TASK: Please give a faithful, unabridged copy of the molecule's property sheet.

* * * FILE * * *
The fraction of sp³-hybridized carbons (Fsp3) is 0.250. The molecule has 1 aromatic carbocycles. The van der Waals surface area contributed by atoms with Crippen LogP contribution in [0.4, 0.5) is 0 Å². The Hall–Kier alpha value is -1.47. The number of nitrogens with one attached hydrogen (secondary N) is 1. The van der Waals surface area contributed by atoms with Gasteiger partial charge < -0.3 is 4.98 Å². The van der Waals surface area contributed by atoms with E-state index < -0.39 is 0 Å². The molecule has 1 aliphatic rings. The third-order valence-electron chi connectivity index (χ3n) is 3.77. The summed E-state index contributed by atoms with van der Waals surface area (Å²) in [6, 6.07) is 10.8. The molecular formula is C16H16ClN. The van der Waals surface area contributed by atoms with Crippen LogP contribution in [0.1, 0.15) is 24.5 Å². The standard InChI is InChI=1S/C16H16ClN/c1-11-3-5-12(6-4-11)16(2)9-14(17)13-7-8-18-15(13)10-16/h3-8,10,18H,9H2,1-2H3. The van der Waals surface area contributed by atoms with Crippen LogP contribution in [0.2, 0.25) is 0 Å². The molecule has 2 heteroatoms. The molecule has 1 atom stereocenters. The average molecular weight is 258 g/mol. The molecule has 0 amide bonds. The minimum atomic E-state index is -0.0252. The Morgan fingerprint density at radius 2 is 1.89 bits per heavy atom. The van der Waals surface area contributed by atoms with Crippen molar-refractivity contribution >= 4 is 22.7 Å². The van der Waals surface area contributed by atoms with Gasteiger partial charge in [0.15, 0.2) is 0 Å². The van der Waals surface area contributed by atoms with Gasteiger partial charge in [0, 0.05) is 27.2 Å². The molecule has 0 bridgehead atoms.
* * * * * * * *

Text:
The fraction of sp³-hybridized carbons (Fsp3) is 0.250. The molecule has 1 aromatic carbocycles. The van der Waals surface area contributed by atoms with Crippen LogP contribution in [0.4, 0.5) is 0 Å². The Hall–Kier alpha value is -1.47. The number of nitrogens with one attached hydrogen (secondary N) is 1. The van der Waals surface area contributed by atoms with Gasteiger partial charge < -0.3 is 4.98 Å². The van der Waals surface area contributed by atoms with E-state index < -0.39 is 0 Å². The molecule has 1 aliphatic rings. The third-order valence-electron chi connectivity index (χ3n) is 3.77. The summed E-state index contributed by atoms with van der Waals surface area (Å²) in [6, 6.07) is 10.8. The molecular formula is C16H16ClN. The van der Waals surface area contributed by atoms with Crippen LogP contribution in [0.1, 0.15) is 24.5 Å². The standard InChI is InChI=1S/C16H16ClN/c1-11-3-5-12(6-4-11)16(2)9-14(17)13-7-8-18-15(13)10-16/h3-8,10,18H,9H2,1-2H3. The van der Waals surface area contributed by atoms with Crippen LogP contribution in [0.2, 0.25) is 0 Å². The molecule has 2 heteroatoms. The molecule has 1 atom stereocenters. The average molecular weight is 258 g/mol. The molecule has 0 amide bonds. The minimum atomic E-state index is -0.0252. The Morgan fingerprint density at radius 2 is 1.89 bits per heavy atom. The van der Waals surface area contributed by atoms with Crippen molar-refractivity contribution >= 4 is 22.7 Å². The van der Waals surface area contributed by atoms with Gasteiger partial charge in [0.15, 0.2) is 0 Å². The van der Waals surface area contributed by atoms with Gasteiger partial charge in [0, 0.05) is 27.2 Å². The molecule has 0 bridgehead atoms.